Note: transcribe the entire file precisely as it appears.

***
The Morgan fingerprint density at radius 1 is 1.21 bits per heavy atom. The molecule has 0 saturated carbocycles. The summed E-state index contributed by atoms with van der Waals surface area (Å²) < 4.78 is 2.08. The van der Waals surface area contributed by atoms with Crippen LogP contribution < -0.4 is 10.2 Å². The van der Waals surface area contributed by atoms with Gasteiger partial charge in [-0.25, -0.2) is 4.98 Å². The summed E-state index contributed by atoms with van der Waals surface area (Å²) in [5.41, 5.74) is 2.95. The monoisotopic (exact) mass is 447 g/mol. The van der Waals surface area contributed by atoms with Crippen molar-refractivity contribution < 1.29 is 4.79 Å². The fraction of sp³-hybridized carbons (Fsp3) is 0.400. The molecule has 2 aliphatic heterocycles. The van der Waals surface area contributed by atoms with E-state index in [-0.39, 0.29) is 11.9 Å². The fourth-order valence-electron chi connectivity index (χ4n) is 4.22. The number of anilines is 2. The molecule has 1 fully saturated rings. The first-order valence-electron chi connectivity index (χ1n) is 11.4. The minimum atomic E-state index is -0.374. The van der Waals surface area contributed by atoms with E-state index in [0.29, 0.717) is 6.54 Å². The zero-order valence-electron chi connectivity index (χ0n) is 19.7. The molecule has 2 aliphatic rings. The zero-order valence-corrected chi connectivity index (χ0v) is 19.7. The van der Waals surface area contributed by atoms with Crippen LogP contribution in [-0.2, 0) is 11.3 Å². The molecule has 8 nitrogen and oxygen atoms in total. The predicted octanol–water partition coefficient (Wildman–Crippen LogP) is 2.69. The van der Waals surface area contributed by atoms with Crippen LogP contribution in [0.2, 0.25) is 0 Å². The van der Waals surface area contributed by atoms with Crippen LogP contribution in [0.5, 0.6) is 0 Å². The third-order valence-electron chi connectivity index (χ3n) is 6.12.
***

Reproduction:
The Morgan fingerprint density at radius 1 is 1.21 bits per heavy atom. The molecule has 0 saturated carbocycles. The summed E-state index contributed by atoms with van der Waals surface area (Å²) < 4.78 is 2.08. The van der Waals surface area contributed by atoms with Crippen LogP contribution < -0.4 is 10.2 Å². The van der Waals surface area contributed by atoms with Gasteiger partial charge in [-0.25, -0.2) is 4.98 Å². The summed E-state index contributed by atoms with van der Waals surface area (Å²) in [5.41, 5.74) is 2.95. The monoisotopic (exact) mass is 447 g/mol. The van der Waals surface area contributed by atoms with Crippen molar-refractivity contribution < 1.29 is 4.79 Å². The fraction of sp³-hybridized carbons (Fsp3) is 0.400. The molecule has 2 aliphatic heterocycles. The van der Waals surface area contributed by atoms with E-state index in [-0.39, 0.29) is 11.9 Å². The fourth-order valence-electron chi connectivity index (χ4n) is 4.22. The number of anilines is 2. The molecule has 1 fully saturated rings. The first-order valence-electron chi connectivity index (χ1n) is 11.4. The minimum atomic E-state index is -0.374. The van der Waals surface area contributed by atoms with E-state index in [0.29, 0.717) is 6.54 Å². The zero-order valence-electron chi connectivity index (χ0n) is 19.7. The molecule has 2 aliphatic rings. The zero-order valence-corrected chi connectivity index (χ0v) is 19.7. The van der Waals surface area contributed by atoms with Crippen LogP contribution in [-0.2, 0) is 11.3 Å². The molecule has 8 nitrogen and oxygen atoms in total. The predicted octanol–water partition coefficient (Wildman–Crippen LogP) is 2.69. The van der Waals surface area contributed by atoms with Crippen LogP contribution in [0.2, 0.25) is 0 Å². The van der Waals surface area contributed by atoms with Crippen LogP contribution in [0.5, 0.6) is 0 Å². The third-order valence-electron chi connectivity index (χ3n) is 6.12.